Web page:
Comey for the Record

by Rich Lowry

Comey’s statement for the record is out. A couple of things jump out:

Comey did tell Trump he wasn’t being investigated:

During the dinner, the President returned to the salacious material I had briefed him about on January 6, and, as he had done previously, expressed his disgust for the allegations and strongly denied them. He said he was considering ordering me to investigate the alleged incident to prove it didn’t happen. I replied that he should give that careful thought because it might create a narrative that we were investigating him personally, which we weren’t, and because it was very difficult to prove a negative. He said he would think about it and asked me to think about it.

Regarding the conversation in the Oval Office, Comey took it to be about Flynn in particular, not the Russia investigation in general:

I immediately prepared an unclassified memo of the conversation about Flynn and discussed the matter with FBI senior leadership. I had understood the President to be requesting that we drop any investigation of Flynn in connection with false statements about his conversations with the Russian ambassador in December. I did not understand the President to be talking about the broader investigation into Russia or possible links to his campaign. I could be wrong, but I took him to be focusing on what had just happened with Flynn’s departure and the controversy around his account of his phone calls. Regardless, it was very concerning, given the FBI’s role as an independent investigative agency.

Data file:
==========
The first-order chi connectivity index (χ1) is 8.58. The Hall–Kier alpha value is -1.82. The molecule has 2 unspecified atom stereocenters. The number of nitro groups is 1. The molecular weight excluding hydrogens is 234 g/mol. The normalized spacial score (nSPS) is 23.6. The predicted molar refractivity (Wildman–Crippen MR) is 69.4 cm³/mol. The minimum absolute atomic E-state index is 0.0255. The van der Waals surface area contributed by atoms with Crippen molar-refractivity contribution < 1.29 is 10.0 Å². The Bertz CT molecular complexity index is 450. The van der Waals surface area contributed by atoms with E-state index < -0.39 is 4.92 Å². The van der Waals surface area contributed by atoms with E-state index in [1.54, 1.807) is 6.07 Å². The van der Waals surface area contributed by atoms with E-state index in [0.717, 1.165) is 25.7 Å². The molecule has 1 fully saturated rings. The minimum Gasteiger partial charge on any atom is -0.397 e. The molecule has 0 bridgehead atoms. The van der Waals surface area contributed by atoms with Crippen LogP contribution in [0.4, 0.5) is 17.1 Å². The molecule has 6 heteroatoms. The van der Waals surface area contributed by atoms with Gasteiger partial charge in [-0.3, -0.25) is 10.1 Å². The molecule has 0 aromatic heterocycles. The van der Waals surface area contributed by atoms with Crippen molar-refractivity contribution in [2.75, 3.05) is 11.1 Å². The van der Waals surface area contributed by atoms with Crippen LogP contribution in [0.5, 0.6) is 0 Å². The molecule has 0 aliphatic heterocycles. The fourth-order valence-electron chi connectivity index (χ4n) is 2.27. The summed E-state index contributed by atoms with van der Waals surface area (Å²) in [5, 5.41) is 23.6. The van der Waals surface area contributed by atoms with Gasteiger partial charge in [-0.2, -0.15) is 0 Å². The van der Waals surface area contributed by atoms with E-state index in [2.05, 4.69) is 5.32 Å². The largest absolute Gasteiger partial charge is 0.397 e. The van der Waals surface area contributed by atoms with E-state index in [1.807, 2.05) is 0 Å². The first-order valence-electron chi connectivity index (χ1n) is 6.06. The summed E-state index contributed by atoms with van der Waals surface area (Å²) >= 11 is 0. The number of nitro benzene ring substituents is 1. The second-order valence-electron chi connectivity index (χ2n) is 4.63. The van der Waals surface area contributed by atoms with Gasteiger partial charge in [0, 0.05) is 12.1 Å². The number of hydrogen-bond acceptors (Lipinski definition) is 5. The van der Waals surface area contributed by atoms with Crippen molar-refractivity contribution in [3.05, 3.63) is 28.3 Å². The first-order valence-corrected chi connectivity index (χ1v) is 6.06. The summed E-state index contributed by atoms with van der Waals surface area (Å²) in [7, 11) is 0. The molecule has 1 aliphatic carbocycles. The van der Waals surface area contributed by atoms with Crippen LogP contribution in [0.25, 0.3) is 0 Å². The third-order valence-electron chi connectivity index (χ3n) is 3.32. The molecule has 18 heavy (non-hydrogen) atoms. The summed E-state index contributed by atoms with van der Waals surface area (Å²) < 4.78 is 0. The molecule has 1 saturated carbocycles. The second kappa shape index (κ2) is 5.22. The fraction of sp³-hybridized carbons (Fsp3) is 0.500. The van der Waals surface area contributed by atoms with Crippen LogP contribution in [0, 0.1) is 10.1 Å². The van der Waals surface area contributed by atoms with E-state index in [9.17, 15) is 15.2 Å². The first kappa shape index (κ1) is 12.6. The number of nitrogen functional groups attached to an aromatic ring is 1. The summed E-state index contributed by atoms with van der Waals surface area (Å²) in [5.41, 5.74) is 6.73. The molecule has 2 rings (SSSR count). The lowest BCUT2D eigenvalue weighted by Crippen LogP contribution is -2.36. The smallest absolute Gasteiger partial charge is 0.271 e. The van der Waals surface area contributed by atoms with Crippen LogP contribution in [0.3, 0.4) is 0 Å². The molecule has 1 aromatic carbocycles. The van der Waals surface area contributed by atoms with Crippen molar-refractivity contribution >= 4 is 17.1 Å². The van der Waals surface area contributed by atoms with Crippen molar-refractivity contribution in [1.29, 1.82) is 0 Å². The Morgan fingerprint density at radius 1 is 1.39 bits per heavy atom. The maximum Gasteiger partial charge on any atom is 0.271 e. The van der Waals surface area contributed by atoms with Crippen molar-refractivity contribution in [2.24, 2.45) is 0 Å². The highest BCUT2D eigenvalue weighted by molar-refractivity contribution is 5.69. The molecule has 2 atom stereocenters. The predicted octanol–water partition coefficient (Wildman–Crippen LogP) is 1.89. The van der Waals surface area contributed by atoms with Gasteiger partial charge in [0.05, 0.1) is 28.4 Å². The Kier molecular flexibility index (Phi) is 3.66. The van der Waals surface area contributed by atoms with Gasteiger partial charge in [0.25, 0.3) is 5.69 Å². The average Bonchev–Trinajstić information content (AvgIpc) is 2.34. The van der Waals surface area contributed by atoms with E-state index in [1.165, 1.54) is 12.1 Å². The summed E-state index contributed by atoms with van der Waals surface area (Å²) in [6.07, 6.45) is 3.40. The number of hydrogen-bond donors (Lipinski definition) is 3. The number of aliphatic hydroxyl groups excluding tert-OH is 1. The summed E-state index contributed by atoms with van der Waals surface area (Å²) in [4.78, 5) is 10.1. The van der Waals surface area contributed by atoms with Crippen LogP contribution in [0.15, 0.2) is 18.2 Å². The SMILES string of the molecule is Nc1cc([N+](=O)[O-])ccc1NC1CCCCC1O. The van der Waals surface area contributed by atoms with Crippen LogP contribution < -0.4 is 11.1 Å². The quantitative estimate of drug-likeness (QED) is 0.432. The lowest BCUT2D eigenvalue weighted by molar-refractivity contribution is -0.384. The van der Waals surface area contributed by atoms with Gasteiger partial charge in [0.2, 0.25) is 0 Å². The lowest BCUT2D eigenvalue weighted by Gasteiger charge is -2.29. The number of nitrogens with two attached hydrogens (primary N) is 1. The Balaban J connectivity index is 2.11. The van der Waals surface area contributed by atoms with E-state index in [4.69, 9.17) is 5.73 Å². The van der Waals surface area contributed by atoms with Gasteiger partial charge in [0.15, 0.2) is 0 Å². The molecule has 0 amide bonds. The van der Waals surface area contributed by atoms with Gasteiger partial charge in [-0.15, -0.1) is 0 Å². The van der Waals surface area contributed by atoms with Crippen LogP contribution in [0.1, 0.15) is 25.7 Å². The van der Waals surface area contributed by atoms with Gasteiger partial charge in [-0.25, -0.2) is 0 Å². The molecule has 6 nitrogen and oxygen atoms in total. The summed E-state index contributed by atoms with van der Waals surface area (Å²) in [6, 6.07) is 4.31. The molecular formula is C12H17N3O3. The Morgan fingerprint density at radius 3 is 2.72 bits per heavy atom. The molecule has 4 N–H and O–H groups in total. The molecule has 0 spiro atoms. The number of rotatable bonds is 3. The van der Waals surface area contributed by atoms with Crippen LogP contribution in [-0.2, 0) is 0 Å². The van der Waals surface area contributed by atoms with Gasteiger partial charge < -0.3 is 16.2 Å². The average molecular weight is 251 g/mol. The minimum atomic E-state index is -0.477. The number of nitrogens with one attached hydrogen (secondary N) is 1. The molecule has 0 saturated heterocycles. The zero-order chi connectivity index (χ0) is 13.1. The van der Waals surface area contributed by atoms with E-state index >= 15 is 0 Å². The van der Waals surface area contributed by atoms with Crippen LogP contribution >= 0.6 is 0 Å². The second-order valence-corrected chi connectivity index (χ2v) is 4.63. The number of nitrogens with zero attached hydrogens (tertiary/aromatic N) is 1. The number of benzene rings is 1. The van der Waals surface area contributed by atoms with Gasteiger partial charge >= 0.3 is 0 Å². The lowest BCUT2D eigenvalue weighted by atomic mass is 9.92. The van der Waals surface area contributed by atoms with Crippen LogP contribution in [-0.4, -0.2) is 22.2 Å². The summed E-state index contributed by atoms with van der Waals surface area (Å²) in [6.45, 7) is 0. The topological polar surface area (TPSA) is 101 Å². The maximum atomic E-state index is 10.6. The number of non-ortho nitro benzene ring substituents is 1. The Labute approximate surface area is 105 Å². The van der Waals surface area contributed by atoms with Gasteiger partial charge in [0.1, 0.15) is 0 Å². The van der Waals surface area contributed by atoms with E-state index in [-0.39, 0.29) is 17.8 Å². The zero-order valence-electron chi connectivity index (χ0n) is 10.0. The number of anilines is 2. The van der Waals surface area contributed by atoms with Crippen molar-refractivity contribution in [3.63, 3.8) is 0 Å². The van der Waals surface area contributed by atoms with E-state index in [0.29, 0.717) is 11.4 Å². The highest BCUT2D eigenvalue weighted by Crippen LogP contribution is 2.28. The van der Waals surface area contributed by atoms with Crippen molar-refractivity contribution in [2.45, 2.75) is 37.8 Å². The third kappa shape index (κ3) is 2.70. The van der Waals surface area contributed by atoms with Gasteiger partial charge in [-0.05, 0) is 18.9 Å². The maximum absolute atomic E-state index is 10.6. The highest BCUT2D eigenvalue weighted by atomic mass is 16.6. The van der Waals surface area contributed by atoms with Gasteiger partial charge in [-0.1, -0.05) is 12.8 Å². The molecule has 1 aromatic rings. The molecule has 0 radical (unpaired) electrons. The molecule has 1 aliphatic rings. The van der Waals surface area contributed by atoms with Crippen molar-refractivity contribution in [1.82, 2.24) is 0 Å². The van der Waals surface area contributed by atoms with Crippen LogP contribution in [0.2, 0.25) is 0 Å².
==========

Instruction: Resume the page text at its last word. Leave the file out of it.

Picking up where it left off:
Comey recounts another instance of telling Trump he’s not under investigation in a subsequent call:

I explained that we had briefed the leadership of Congress on exactly which individuals we were investigating and that we had told those Congressional leaders that we were not personally investigating President Trump. I reminded him I had previously told him that. He repeatedly told me, “We need to get that fact out.” (I did not tell the President that the FBI and the Department of Justice had been reluctant to make public statements that we did not have an open case on President Trump for a number of reasons, most importantly because it would create a duty to correct, should that change.)

And Trump said he was happy for associates to be investigated in that same phone call:

The President went on to say that if there were some “satellite” associates of his who did something wrong, it would be good to find that out, but that he 7 hadn’t done anything wrong and hoped I would find a way to get it out that we weren’t investigating him. 

In short, this isn’t much of a bombshell and is going to be a very thin reed to try to build an obstruction case on.

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